Although some are seemingly identical to on-campus housing models, designated off-campus units usually provide extra amenities like study rooms, package services, laundry, and more. And that, of course, is ultimately reflected in the pricing. So, all factors considered, this type of unit ends up being costlier than its on-campus equivalent.

Off-Campus vs. On-Campus Student Housing in New York

And now the big question- what’s better between off-campus and on-campus student housing?

Well, there’s no straightforward answer to that. What’s suitable for you depends on several distinct variables that affect each of these models.

At the top, of course, is rent. While most people tend to believe that off-campus is always costlier, it turns out that there are a couple of notable exceptions.

In Queens, for instance, the average monthly rent for a single room on-campus unit at St. Johns is higher compared to its corresponding off-campus equivalent.  And the same applies to Queens College. The difference is even much greater when you shift to colleges like Brooklyn College, College of Staten Island, and Fordham.

Interestingly, the tables turn when it comes to the affluent areas of New York City. At NYU located in Manhattan, for example, off-campus single-room housing models are 23.5% more expensive than their on-campus counterparts. At Pace within the same borough, the difference increases to 29.7%, then 53.4% at Columbia, and 69.9% at Hunter College.

That said, off-campus student housing typically offers more amenities that students find helpful. However, on-campus units make up for this by providing increased convenience and reduced rates on meals. As a result, the average cumulative cost of living has always been slightly higher for off-campus dwellers.

This year, the average annual cost of living for off-campus students is $15,285. Compare that with the average on-campus spending of $13,827.

Tips for Finding Great Student Housing in New York

Now let’s get to the practical bit of hunting for an ideal accommodation unit. The type of student housing you ultimately settle for depends on your persistence and overall finesse.

First off, stop thinking entirely like a prospective renter and look both ways. Put yourself in the shoes of a leasing agent. What would be your principal strategies for filling vacancies while maximizing the profits at the same time?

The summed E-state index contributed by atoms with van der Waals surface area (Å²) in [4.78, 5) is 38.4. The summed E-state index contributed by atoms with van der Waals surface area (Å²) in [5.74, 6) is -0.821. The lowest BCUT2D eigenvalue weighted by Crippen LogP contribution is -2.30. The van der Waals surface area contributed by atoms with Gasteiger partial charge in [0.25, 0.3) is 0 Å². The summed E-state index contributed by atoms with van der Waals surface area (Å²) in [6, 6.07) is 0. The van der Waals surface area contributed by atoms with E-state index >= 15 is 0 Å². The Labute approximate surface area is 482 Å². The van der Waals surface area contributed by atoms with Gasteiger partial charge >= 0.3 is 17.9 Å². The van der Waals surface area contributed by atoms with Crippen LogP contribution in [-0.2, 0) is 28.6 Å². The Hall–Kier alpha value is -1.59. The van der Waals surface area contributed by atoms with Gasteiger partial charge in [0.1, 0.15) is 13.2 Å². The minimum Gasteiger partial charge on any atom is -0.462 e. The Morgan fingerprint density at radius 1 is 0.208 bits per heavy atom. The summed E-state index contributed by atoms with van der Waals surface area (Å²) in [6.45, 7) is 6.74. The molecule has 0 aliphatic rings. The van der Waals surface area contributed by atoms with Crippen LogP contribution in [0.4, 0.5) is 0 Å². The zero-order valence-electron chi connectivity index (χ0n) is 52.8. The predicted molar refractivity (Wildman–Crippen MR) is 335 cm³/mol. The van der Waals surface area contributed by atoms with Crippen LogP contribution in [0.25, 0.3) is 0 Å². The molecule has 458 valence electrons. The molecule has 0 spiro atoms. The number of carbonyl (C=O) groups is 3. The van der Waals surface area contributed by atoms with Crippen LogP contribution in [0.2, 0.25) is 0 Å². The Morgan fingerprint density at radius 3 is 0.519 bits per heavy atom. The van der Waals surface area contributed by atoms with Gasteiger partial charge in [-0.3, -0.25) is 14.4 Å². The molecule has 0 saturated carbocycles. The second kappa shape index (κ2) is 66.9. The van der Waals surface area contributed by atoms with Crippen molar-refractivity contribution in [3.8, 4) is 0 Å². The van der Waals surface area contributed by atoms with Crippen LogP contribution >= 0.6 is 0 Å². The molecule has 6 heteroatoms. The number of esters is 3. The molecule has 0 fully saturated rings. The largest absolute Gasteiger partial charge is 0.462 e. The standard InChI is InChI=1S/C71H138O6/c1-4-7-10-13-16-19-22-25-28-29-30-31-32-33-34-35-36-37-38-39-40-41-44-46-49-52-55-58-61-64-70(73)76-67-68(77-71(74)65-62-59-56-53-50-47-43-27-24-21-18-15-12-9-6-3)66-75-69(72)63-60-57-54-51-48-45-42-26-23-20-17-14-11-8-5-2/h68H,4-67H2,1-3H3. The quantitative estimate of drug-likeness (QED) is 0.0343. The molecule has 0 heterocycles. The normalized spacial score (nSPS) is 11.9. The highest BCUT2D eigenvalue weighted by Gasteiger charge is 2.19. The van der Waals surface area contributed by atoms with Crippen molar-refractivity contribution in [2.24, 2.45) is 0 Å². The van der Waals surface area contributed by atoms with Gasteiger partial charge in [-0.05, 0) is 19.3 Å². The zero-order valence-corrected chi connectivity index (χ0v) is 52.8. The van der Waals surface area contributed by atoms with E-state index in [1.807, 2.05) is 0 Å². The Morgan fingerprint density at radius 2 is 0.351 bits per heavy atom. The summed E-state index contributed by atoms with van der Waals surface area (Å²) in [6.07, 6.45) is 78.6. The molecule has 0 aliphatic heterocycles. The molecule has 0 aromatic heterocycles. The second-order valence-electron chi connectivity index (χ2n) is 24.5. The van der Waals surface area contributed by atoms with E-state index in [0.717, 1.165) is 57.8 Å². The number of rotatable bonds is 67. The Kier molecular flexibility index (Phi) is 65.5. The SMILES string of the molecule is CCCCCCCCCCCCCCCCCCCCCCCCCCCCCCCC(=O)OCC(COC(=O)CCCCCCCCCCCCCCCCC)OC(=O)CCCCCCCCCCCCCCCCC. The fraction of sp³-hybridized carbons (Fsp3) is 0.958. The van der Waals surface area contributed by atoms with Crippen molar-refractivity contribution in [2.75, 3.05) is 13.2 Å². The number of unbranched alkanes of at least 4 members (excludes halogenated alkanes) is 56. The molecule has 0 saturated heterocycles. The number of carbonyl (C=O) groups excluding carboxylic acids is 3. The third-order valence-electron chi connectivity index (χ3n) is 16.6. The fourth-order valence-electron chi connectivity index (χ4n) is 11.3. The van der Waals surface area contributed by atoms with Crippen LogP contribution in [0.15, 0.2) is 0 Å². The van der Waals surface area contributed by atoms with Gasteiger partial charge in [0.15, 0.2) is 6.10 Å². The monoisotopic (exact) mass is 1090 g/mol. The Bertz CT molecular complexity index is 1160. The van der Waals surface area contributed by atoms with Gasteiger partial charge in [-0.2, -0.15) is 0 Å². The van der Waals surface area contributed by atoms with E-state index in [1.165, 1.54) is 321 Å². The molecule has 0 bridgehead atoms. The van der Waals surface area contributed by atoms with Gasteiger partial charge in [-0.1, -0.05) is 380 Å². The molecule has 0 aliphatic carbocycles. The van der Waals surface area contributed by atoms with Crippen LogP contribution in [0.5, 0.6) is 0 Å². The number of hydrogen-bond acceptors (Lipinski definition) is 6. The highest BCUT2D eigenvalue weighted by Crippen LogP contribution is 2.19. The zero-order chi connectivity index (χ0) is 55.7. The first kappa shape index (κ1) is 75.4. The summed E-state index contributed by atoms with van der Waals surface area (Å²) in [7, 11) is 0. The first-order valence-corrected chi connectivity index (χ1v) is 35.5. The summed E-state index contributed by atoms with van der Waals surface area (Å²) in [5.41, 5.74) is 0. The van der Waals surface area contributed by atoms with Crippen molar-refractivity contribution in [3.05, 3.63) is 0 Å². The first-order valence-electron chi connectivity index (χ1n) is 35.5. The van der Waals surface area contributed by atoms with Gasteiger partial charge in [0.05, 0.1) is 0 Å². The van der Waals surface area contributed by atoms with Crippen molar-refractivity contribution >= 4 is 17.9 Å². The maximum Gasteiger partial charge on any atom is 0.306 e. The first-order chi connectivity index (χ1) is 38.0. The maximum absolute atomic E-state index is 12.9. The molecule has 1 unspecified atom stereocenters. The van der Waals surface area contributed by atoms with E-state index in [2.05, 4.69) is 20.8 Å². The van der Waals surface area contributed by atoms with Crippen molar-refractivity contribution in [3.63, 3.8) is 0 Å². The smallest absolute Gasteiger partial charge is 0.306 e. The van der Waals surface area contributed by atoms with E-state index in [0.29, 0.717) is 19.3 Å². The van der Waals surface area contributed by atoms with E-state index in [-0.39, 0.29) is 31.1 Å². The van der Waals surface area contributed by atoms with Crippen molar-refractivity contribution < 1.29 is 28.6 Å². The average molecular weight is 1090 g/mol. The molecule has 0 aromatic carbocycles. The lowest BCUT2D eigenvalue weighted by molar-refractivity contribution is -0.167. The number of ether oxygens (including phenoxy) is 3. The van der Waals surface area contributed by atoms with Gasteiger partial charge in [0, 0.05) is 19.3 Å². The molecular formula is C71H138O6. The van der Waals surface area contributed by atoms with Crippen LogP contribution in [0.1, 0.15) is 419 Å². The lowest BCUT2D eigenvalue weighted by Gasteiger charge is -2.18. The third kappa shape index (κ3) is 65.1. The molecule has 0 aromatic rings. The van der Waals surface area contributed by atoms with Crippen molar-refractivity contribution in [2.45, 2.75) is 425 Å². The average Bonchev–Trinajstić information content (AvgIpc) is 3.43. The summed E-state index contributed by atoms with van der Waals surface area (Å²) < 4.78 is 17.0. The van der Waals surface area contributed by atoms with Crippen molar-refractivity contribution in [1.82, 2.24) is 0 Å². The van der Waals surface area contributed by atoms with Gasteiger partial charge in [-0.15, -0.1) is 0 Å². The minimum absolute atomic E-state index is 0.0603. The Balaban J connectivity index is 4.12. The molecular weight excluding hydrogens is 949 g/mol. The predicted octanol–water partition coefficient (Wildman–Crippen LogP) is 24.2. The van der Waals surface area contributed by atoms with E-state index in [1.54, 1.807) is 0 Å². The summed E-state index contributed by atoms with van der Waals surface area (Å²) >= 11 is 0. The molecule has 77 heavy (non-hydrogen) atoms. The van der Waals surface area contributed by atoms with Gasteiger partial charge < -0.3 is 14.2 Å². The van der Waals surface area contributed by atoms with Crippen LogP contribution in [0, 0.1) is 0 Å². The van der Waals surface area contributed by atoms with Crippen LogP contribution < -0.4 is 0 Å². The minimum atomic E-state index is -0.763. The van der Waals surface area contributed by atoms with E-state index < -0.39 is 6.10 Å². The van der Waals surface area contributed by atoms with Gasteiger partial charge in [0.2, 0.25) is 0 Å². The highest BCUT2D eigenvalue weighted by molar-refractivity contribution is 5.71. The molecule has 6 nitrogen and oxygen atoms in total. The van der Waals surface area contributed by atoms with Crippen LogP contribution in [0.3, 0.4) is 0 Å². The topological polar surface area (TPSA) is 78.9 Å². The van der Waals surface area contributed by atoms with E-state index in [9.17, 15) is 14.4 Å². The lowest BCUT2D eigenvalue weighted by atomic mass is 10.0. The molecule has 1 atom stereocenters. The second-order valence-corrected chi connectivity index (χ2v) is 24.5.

Since students are usually perceived as naïve, many leasing agents lie about the number of available units for more negotiating leverage. The fewer the properties, the higher the consequent rates. Also, expect them to hold off information about extra charges like service fees. They might even bump up the prices especially during the peak months as new academic years kick off.

Then, of course, it goes without saying that you should search extensively- both online and offline. New York is a busy city serviced by sophisticated but efficient transport networks. So, feel free to extend your search beyond your college’s precincts to other neighborhoods strategically positioned along the transport nodes.

As you zero in on potential rentals, begin analyzing the finer details of each unit. A leasing agent is not an entirely trustworthy party when it comes to this. Hence, a thoughtful alternative would be seeking the truth directly from the horse’s mouth. GoHomeNY is just the perfect platform for this, thanks to its wide collection of unbiased property reviews by past and current tenants. They might help you identify critical red flags that you might have overlooked.

And finally, know when and what to negotiate. While it’s understandably difficult to persuade an agent to reduce their rates, a well-structured negotiation strategy might convince them otherwise. Properties that have stayed vacant for long, for example, can attract lower rates if you have a way with words. Also, avoid hunting during the peak summer season. Consider doing it earlier or much later. You might end up saving you several hundred dollars each month.


Sure, school’s expensive. And so is renting a place. So it might all feel a bit too overwhelming at times, especially if you’ve never experienced a real estate market like New York’s.

But, one thing you might appreciate overall is the versatility of college life. As you’ve probably noticed already, that’s one of the fundamental strongpoints in your arsenal. College students travel light, and they can put up pretty much anywhere. So, use that flexibility to your advantage by moving around when you need to. If another vacancy with better rates opens up, simply pack up your bags and relocate. Just one thing though- ensure your tenancy agreement is not restrictive about temporary leases.

And finally, remember- getting a roommate to split the bills makes the cost a little more bearable.